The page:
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Thursday, 29 July 1920


Mr FENTON (Maribyrnong) .- I had some experience of election campaigning in the country during the month of December last including the Grampians and a considerable portion of the Mallee; and I am quite in sympathy with the honorable member for Grampians (Mr. Jowett) when he speaks of being quite unable to get his meetings together before 10 o'clock at night. Harvesting operations are in full swing in the month of December, and I know that most of the meetings I had the pleasure of addressing did not, as a rule, commence until between 9 and 10 o'clock.

However punctual one might be in arriving at the meeting place at 8 o'clock, with a view to leaving plenty of time for questions and so forth, I found that owing to the conditions it was very often after midnight before I could get to bed. In the city electorates, on the other hand, the months of November, December, and January are very much appreciated as a time for elections, for the simple reason that most of the speaking has to be done in the open air in the evenings, and for this purpose the summer is much pleasanter than the winter. The Queensland electors have often very strongly pleaded that elections should not be held in that State when it is subject to the monsoonal rains.


Mr Higgs - We have heavy rains in February and March, and sometimes in April.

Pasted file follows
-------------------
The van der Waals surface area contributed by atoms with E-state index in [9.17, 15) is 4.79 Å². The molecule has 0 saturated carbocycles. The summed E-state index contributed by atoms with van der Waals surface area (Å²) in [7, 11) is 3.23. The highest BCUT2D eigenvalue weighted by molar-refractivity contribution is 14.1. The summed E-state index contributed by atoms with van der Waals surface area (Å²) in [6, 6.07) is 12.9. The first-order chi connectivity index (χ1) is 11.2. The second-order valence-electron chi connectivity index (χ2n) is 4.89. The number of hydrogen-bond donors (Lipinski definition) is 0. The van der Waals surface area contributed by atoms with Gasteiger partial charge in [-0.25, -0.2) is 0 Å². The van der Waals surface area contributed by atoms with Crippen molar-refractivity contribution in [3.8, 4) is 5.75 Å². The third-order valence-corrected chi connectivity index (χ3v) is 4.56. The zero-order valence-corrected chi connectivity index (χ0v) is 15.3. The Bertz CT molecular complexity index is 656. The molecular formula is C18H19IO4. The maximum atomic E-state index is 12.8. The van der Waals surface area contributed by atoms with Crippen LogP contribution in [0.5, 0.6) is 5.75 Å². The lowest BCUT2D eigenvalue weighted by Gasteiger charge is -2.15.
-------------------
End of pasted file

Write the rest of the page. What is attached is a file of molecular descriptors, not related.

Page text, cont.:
Mr FENTON - I know that a very strong point has been made of this fact in Queensland. However, I do not see that we should take such a drastic step as to bring about an amendment in the Constitution; in my opinion, an amendment of the Electoral Act would prove sufficiently binding on any Ministry of the day. We might amend that Act so as to provide that as far as practicable elections should be held at a time of year most suitable to the great bulk of the electors. It would be impossible to have a castiron rule as to the time of year. Sometimes the temper of Parliament is such that a crisis occurs, as has happened in the past, particularly on that occasion when the Prime Minister of the day announced to a startled House that he had recommended, and had been granted, a double dissolution. "Under such circumstances as that it would not do to have a section of the Constitution that would prevent the people giving an early expression to their opinions.


Mr Nicholls - You do not anticipate anything of the kind now ?


Mr FENTON - We live in times when we may anticipate anything, whether in the electoral, the parliamentary, the social, the industrial, or the financial sphere. I do not feel inclined to vote for the motion in its present form, because I do not think it is fair to the Parliament to go so far.


Mr Considine - What would be the value of the motion if carried ?


Mr FENTON - Of course, the Government could ignore it; and I think that our Constitution and the Electoral Act should be equal to all occasions. What could be done to carry out a proposal of this kind if a political crisis occurred between the middle of November and the middle of March 1


Mr Jowett - What do we do now? We cannot have an election under a month, and at the worst the period in the motion is only four months.


Mr FENTON - The electors could not wait that long; and this presents one of. the difficulties of the motion. We could amend the Electoral Act now, but to amend the Constitution we must wait until there is another general election. I recommend the honorable member for Grampians (Mr. Jowett) to consult with his friends with a view to drafting a motion that will meet with the unanimous approval of the House. This is a motion I should vote against with reluctance, because I desire the electors to have every opportunity to express their opinion; but in its present form I cannot support it.







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